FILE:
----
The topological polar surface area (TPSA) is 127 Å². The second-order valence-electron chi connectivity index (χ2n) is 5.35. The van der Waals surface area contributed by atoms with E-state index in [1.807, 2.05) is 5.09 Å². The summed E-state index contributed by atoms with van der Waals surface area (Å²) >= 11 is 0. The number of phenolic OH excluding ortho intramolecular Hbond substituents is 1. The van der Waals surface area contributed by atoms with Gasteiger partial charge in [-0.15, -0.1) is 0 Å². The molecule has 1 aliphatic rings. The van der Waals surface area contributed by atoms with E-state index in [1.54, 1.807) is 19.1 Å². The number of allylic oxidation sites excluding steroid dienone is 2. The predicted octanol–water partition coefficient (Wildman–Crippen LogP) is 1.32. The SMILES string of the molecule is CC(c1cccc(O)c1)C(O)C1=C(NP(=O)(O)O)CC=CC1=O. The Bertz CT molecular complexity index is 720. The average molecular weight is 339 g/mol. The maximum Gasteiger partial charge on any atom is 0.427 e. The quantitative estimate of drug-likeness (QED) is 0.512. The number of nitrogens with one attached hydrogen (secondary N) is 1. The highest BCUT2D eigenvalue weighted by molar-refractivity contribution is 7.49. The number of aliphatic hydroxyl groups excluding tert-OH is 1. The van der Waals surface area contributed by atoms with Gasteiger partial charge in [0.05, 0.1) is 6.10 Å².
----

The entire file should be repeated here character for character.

The topological polar surface area (TPSA) is 127 Å². The second-order valence-electron chi connectivity index (χ2n) is 5.35. The van der Waals surface area contributed by atoms with E-state index in [1.807, 2.05) is 5.09 Å². The summed E-state index contributed by atoms with van der Waals surface area (Å²) >= 11 is 0. The number of phenolic OH excluding ortho intramolecular Hbond substituents is 1. The van der Waals surface area contributed by atoms with Gasteiger partial charge in [-0.15, -0.1) is 0 Å². The molecule has 1 aliphatic rings. The van der Waals surface area contributed by atoms with E-state index in [1.54, 1.807) is 19.1 Å². The number of allylic oxidation sites excluding steroid dienone is 2. The predicted octanol–water partition coefficient (Wildman–Crippen LogP) is 1.32. The SMILES string of the molecule is CC(c1cccc(O)c1)C(O)C1=C(NP(=O)(O)O)CC=CC1=O. The Bertz CT molecular complexity index is 720. The average molecular weight is 339 g/mol. The maximum Gasteiger partial charge on any atom is 0.427 e. The quantitative estimate of drug-likeness (QED) is 0.512. The number of nitrogens with one attached hydrogen (secondary N) is 1. The highest BCUT2D eigenvalue weighted by molar-refractivity contribution is 7.49. The number of aliphatic hydroxyl groups excluding tert-OH is 1. The van der Waals surface area contributed by atoms with Gasteiger partial charge in [0.05, 0.1) is 6.10 Å².